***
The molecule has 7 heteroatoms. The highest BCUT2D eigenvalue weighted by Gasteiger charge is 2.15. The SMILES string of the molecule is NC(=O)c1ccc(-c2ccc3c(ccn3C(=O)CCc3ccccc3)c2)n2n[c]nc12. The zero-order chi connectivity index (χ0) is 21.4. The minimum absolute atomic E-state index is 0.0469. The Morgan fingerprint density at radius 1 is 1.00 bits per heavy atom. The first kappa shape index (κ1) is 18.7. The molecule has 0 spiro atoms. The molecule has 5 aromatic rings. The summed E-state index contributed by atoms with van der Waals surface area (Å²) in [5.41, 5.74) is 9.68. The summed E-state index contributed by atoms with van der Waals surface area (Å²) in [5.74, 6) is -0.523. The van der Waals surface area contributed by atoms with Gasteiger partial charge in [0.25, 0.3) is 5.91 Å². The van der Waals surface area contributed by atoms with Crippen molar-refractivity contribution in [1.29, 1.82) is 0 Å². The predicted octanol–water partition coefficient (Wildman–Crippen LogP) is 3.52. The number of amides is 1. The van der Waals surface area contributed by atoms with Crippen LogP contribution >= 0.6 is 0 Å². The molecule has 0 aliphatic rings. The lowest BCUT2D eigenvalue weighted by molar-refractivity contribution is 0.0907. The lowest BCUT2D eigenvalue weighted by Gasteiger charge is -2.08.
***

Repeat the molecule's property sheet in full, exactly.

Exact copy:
The molecule has 7 heteroatoms. The highest BCUT2D eigenvalue weighted by Gasteiger charge is 2.15. The SMILES string of the molecule is NC(=O)c1ccc(-c2ccc3c(ccn3C(=O)CCc3ccccc3)c2)n2n[c]nc12. The zero-order chi connectivity index (χ0) is 21.4. The minimum absolute atomic E-state index is 0.0469. The Morgan fingerprint density at radius 1 is 1.00 bits per heavy atom. The first kappa shape index (κ1) is 18.7. The molecule has 0 spiro atoms. The molecule has 5 aromatic rings. The summed E-state index contributed by atoms with van der Waals surface area (Å²) in [5.41, 5.74) is 9.68. The summed E-state index contributed by atoms with van der Waals surface area (Å²) in [5.74, 6) is -0.523. The van der Waals surface area contributed by atoms with Gasteiger partial charge in [0.25, 0.3) is 5.91 Å². The van der Waals surface area contributed by atoms with Crippen molar-refractivity contribution in [1.29, 1.82) is 0 Å². The predicted octanol–water partition coefficient (Wildman–Crippen LogP) is 3.52. The number of amides is 1. The van der Waals surface area contributed by atoms with Crippen LogP contribution >= 0.6 is 0 Å². The molecule has 0 aliphatic rings. The lowest BCUT2D eigenvalue weighted by molar-refractivity contribution is 0.0907. The lowest BCUT2D eigenvalue weighted by Gasteiger charge is -2.08.